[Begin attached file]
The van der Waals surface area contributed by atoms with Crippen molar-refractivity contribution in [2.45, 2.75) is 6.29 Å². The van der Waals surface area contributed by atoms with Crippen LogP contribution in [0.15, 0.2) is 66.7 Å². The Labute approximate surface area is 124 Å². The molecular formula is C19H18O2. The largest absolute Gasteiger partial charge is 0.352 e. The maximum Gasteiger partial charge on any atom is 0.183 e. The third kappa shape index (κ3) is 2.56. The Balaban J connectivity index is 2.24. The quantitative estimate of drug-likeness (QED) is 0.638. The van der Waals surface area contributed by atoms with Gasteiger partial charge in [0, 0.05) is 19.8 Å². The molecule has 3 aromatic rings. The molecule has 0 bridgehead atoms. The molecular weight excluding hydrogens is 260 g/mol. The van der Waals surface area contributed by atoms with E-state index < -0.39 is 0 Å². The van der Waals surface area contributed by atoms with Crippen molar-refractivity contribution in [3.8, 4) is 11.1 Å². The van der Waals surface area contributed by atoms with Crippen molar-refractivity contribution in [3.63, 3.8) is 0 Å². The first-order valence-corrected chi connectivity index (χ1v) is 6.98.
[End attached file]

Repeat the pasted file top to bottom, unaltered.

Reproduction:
The van der Waals surface area contributed by atoms with Crippen molar-refractivity contribution in [2.45, 2.75) is 6.29 Å². The van der Waals surface area contributed by atoms with Crippen LogP contribution in [0.15, 0.2) is 66.7 Å². The Labute approximate surface area is 124 Å². The molecular formula is C19H18O2. The largest absolute Gasteiger partial charge is 0.352 e. The maximum Gasteiger partial charge on any atom is 0.183 e. The third kappa shape index (κ3) is 2.56. The Balaban J connectivity index is 2.24. The quantitative estimate of drug-likeness (QED) is 0.638. The van der Waals surface area contributed by atoms with Gasteiger partial charge in [0, 0.05) is 19.8 Å². The molecule has 3 aromatic rings. The molecule has 0 bridgehead atoms. The molecular weight excluding hydrogens is 260 g/mol. The van der Waals surface area contributed by atoms with E-state index < -0.39 is 0 Å². The van der Waals surface area contributed by atoms with Crippen molar-refractivity contribution in [3.8, 4) is 11.1 Å². The van der Waals surface area contributed by atoms with Crippen molar-refractivity contribution in [3.63, 3.8) is 0 Å². The first-order valence-corrected chi connectivity index (χ1v) is 6.98.